Use this URL to cite or link to this record in EThOS: http://ethos.bl.uk/OrderDetails.do?uin=uk.bl.ethos.589171
Title: Development of a fluidic oscillator-driven flotation system
Author: Hanotu, James
Awarding Body: University of Sheffield
Current Institution: University of Sheffield
Date of Award: 2013
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Abstract:
Treatment of liquid effluents is a serious challenge owing to the high stability and colloidal nature of the particles. In many applications, microbubbles (< 150 µm) are employed for separation purposes due to their buoyancy and increased surface area to volume ratio. This property has been exploited in the water treatment industry for separation in a process known as dissolved air flotation (DAF). Though practically efficient, the process is energy intensive operating at >5 bars and consequently consuming ~90% of the total energy required in water purification plants. Other approaches in generating microbubbles for separation are not without challenges. One example is dispersed air flotation, which generates bubbles several orders of magnitude larger than the bubble exit pore and consequently unsuitable for flotation of these colloidal particles. These two concerns have been addressed in this research with the designing and development of a microbubble diffuser driven by a fluidic oscillator to facilitate microbubble generation suitable for flotation as well as investigating its performance for flotation applications. This fluidic oscillator converts continuous air supply into oscillatory flow with a regular frequency to generate bubbles of the scale of the exit pore. Bubble characterisation results showed that average bubble size generated under oscillatory air flow state from a 50 µm pore membrane was 86 µm, ~ twice the size of the diffuser pore size of 38 µm. In contrast, continuous airflow at the same rate through the same diffusers yielded an average bubble size of 1059 µm, 28 times larger than the pore size. In the first application, fluidic oscillator generated microbubbles were investigated for the separation of emulsified oil using Aluminium sulphate as the coagulant. The effect of surfactant concentration on oil droplet size was investigated. It was found that oil droplet size varied inversely proportional to surfactant concentration. In addition, it was found that the oil removal efficiency also depends on the surfactant concentration. The maximum oil removal efficiency by Microflotation was found to be 91% under lowest surfactant concentration tested (0.3 wt%) whilst at highest surfactant concentration used (10 wt%); lowest recovery efficiency (19.4%) was recorded. In the second application, the separation of algal cells under fluidic oscillator generated microbubbles was investigated by varying metallic coagulant types, concentration and pH. Best performances were recorded at the highest coagulant dose (150 mg/L) applied under acidic conditions (pH 5). Amongst the three metallic coagulants studied, ferric chloride yielded the overall best result of 99.2% under the optimum conditions followed closely by ferric sulphate (98.1%) and aluminium sulphate with 95.2%. The third application investigated the performance of Microflotation for the recovery of yeast cells from their growth medium at different pH levels, flocculant dose and varying bubble sizes. In this study, the food-grade-constituent- Chitosan was used as the flocculant. Results reaching 99% cell recovery were obtained under various conditions examined. Bubble size profiling showed an increase in average bubble size with diffuser pore size. Also, cell recovery efficiency was a function of both bubble size and particle size (cell size). For smaller particles (<50 μm), relatively smaller bubbles (<80 μm) were found to be more effective for recovery, otherwise, relatively larger bubbles (80-150 μm) proved to be efficient in recovering larger particles (particle size: ~250 μm). Acidic and neutral pHs were effective in separation as hydrophobic particles were formed. As pH tends towards alkalinity, flocs become more hydrophilic, leading to low recovery from the aqueous solution. In addition, separation efficiency was dependent on flocculant dose as increase in concentration improved flocculation and consequently, yeast recovery. However, above a critical concentration, overdosing occurred and inadvertently, recovery efficiency decreased. The results compare well with conventional dissolved air flotation (DAF) benchmarks, but has a highly turbulent flow, whereas Microflotation is laminar with several orders of magnitude lower energy density.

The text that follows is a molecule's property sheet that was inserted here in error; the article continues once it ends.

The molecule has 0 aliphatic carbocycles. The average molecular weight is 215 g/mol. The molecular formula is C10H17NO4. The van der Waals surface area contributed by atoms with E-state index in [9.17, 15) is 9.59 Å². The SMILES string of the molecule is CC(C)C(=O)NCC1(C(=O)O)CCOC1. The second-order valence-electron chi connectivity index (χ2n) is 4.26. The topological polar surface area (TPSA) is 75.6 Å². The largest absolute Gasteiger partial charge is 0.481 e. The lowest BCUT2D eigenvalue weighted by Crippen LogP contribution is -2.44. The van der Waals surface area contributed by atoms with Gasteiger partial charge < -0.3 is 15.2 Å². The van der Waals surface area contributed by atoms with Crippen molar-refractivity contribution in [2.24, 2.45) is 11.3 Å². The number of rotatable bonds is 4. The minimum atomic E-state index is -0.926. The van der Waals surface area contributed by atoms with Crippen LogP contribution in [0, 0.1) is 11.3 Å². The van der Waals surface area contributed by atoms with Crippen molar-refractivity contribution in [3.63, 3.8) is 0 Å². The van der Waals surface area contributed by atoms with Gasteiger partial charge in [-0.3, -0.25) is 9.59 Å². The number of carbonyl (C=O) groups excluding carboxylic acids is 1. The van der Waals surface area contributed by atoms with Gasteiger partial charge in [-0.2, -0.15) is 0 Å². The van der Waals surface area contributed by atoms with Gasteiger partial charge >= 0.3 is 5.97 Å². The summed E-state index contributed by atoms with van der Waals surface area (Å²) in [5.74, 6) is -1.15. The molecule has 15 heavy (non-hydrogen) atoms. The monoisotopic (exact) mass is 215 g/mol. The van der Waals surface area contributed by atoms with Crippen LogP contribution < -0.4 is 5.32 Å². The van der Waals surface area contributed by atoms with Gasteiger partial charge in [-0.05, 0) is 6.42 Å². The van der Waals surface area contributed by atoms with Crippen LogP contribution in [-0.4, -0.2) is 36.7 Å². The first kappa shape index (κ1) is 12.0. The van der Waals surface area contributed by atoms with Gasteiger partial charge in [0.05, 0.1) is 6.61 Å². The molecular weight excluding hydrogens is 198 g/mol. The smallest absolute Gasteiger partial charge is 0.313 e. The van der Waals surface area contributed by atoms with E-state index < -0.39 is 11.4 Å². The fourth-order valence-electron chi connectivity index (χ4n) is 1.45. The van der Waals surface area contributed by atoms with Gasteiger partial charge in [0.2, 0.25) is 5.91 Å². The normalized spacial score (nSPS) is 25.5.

Supervisor: Zimmerman, William Sponsor: Not available
Qualification Name: Thesis (Ph.D.) Qualification Level: Doctoral
EThOS ID: uk.bl.ethos.589171  DOI: Not available
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